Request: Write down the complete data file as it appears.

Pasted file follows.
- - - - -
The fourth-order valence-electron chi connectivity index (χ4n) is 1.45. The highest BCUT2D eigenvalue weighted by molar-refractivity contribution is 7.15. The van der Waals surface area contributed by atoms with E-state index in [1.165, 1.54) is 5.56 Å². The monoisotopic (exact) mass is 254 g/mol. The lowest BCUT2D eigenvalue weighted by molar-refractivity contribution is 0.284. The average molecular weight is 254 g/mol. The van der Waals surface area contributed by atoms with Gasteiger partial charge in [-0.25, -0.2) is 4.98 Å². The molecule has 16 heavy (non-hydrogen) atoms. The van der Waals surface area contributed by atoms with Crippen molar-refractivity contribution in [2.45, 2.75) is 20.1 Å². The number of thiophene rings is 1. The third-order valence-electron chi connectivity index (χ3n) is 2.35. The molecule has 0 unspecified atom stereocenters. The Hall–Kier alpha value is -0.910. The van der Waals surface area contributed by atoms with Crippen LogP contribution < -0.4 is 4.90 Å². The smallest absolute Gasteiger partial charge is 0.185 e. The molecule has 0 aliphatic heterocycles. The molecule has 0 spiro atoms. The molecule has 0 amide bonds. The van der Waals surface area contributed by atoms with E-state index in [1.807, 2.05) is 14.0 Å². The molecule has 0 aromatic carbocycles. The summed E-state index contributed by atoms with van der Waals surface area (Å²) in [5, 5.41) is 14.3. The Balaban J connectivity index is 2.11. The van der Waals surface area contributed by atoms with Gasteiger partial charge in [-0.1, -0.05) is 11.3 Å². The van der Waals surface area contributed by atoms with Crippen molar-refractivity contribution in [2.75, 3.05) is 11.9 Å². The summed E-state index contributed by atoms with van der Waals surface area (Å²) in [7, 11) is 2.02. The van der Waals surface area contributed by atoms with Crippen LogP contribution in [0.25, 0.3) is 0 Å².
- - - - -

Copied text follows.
The fourth-order valence-electron chi connectivity index (χ4n) is 1.45. The highest BCUT2D eigenvalue weighted by molar-refractivity contribution is 7.15. The van der Waals surface area contributed by atoms with E-state index in [1.165, 1.54) is 5.56 Å². The monoisotopic (exact) mass is 254 g/mol. The lowest BCUT2D eigenvalue weighted by molar-refractivity contribution is 0.284. The average molecular weight is 254 g/mol. The van der Waals surface area contributed by atoms with Gasteiger partial charge in [-0.25, -0.2) is 4.98 Å². The molecule has 16 heavy (non-hydrogen) atoms. The van der Waals surface area contributed by atoms with Crippen molar-refractivity contribution in [2.45, 2.75) is 20.1 Å². The number of thiophene rings is 1. The third-order valence-electron chi connectivity index (χ3n) is 2.35. The molecule has 0 unspecified atom stereocenters. The Hall–Kier alpha value is -0.910. The van der Waals surface area contributed by atoms with Crippen LogP contribution < -0.4 is 4.90 Å². The smallest absolute Gasteiger partial charge is 0.185 e. The molecule has 0 aliphatic heterocycles. The molecule has 0 spiro atoms. The molecule has 0 amide bonds. The van der Waals surface area contributed by atoms with E-state index in [1.807, 2.05) is 14.0 Å². The molecule has 0 aromatic carbocycles. The summed E-state index contributed by atoms with van der Waals surface area (Å²) in [5, 5.41) is 14.3. The Balaban J connectivity index is 2.11. The van der Waals surface area contributed by atoms with Gasteiger partial charge in [-0.1, -0.05) is 11.3 Å². The van der Waals surface area contributed by atoms with Crippen molar-refractivity contribution in [2.75, 3.05) is 11.9 Å². The summed E-state index contributed by atoms with van der Waals surface area (Å²) in [7, 11) is 2.02. The van der Waals surface area contributed by atoms with Crippen LogP contribution in [0.25, 0.3) is 0 Å².